As a husband, father, son, brother, and leader, I wish I’d never been gonged, but I have been. Far too often my opinions overrode my love and my message was deleted on arrival.

The ultimate example and source of love is Jesus so I’m leaning in closer these days asking God to renew my heart and fill it with His unconditional, un-ignorable, irresistible, pure, powerful, new every morning, love.

Shakespeare was right; “All the world’s a stage.” You and I are just players. The story is God's story, the act is our lives, but it’s not about us. We have been assigned a part to play in the lives of others. We have lines to deliver. We may be on their stage a long time or short time. Our lines may be many or few, delivered to a large audience or a small child, but they are important to the person whose stage we’re on.

I want to get my lines right.


The Sound of Trying

Philip Yancey concludes his book “Church, Why Bother?” with a thought worth its weight in gold for those laboring in the local church.  For those with their shoulders to the wheel, engaged in the fight, this is fuel! (An apology to the Milpitas High School orchestra. I'm sure things have improved greatly since the Rev. Palmer uttered the quote.) 


C.S. Lewis wrote that God “seems to do nothing of Himself which he can delegate His creatures. He commands us to do slowly and blunderingly what He could do perfectly and in the twinkling of an eye.” There is no greater illustration of that principle than the church of Jesus Christ, to which God has delegated the task of embodying God’s Presence in the world. All of our efforts are examples of God’s delegation.

Every parent knows something of the risk of delegation, with all it’s joys and heartache. The child taking her very first steps holds on, then lets go, then falls, then struggles to her feet for another attempt. No one has discovered another way to learn to walk.

Yes, the church fails in its mission and makes serious blunders precisely because the church comprises human beings who will always fall short of the glory of God. That is the risk God took. Anyone who enters the church expecting perfection does not understand the nature of that risk or the nature of humanity. Just as every romantic eventually learns that marriage is the beginning, not the end, of the struggle to make love work, every Christian must learn that Church is only a beginning.

The composer Igor Stravinsky once wrote a new piece that contained a difficult violin passage. After several weeks of rehearsal the solo violinist came to Stravinsky and said that he could not play it. He had given it his best effort but found the passage too difficult, even unplayable. Stravinsky replied, "I understand that. What I am after is the sound of someone trying to play it." Perhaps something similar is what God had in mind with the church.

I remember hearing a similar illustration from Earl Palmer, a pastor who was defending the church against critics who dismissed it for its hypocrisy, its failures, its inability to measure up to the New Testament’s high standards. Palmer, a Californian at the time, deliberately chose a community known for its unsophistication.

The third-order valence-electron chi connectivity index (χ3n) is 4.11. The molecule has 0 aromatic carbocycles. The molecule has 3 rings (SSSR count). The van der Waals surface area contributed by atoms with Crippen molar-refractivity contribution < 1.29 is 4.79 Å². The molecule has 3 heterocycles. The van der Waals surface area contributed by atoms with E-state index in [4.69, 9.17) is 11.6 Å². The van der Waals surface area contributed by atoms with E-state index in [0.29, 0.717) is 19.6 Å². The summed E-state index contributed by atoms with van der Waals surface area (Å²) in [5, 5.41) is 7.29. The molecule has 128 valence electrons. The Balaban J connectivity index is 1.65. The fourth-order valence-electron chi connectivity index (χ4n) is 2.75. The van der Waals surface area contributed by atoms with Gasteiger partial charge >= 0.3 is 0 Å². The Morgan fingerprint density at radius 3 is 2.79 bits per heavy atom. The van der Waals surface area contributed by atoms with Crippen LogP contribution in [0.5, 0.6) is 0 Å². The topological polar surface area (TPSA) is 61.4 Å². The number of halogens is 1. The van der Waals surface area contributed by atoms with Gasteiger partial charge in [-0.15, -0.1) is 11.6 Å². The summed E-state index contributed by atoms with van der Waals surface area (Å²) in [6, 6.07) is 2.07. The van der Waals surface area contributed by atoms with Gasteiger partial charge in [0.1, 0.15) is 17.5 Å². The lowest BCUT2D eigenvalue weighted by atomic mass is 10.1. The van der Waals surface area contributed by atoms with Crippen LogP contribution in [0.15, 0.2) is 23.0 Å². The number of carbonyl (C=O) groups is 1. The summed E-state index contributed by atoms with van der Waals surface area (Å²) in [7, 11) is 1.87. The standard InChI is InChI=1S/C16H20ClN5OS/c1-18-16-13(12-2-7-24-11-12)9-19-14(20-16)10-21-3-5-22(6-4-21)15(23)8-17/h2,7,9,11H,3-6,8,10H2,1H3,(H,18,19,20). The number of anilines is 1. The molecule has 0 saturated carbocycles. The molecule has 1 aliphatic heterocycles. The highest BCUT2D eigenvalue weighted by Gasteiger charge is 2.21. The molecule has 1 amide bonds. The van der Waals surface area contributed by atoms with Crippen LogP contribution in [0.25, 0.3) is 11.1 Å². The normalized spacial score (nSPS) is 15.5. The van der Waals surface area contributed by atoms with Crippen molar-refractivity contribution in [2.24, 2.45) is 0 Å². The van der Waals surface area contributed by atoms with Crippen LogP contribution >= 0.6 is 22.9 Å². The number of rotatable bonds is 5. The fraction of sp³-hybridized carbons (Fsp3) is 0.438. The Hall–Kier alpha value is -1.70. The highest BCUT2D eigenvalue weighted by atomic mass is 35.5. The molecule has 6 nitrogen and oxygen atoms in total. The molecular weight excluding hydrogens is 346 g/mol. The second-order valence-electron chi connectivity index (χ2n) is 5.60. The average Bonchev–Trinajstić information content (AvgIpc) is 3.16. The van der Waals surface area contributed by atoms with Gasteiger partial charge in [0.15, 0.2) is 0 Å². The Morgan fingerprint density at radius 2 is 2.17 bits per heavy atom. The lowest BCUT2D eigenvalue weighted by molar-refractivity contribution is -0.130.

“When the Milpitas High School orchestra attempts Beethoven’s Ninth Symphony, the result is appalling,” said Palmer.  "I wouldn't be surprised if the performance made old Ludwig roll over in his grave despite his deafness. You might ask, 'Why bother?' Why inflict on those kids the terrible burden of trying to render what the immortal Beethoven had in mind? Not even the great Chicago Symphony Orchestra can attain that perfection."

“My answer is this: The Milpitas High School orchestra will give some people in that audience their only encounter with Beethoven’s great Ninth Symphony. Far from perfection, it is nevertheless the only way they will hear Beethoven’s message.”

I remind myself of Earl Palmer’s analogy whenever I start squirming in a church service. Although we may never achieve what the composer had in mind, there is no other way for those sounds to be heard on earth.

Philip Yancey, Church, Why Bother, (Grand Rapids, Michigan, 1998) pages 99-100.

What's a First Church?

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Most of the churches I’ve led had “First Church” in their name. All were over 80 years in age when I arrived, so the word First had long ago ceased to have any missional meaning. Originally, the name represented the fact that the congregation was the first of its kind in the relevant city, but time and the fact that the Second church had not arrived made the name a bit confusing.

Conversations would often come up about whether we should change the name.

“After all, Pastor," someone would say, “it has been 80 years since we were First, isn’t it time to choose a name that people can identify with?”

As the churches grew and new people came to faith, the distance between the original name and what was happening in the local church seemed to widen. Nevertheless, I’ve never officially led a process to change the name of a church.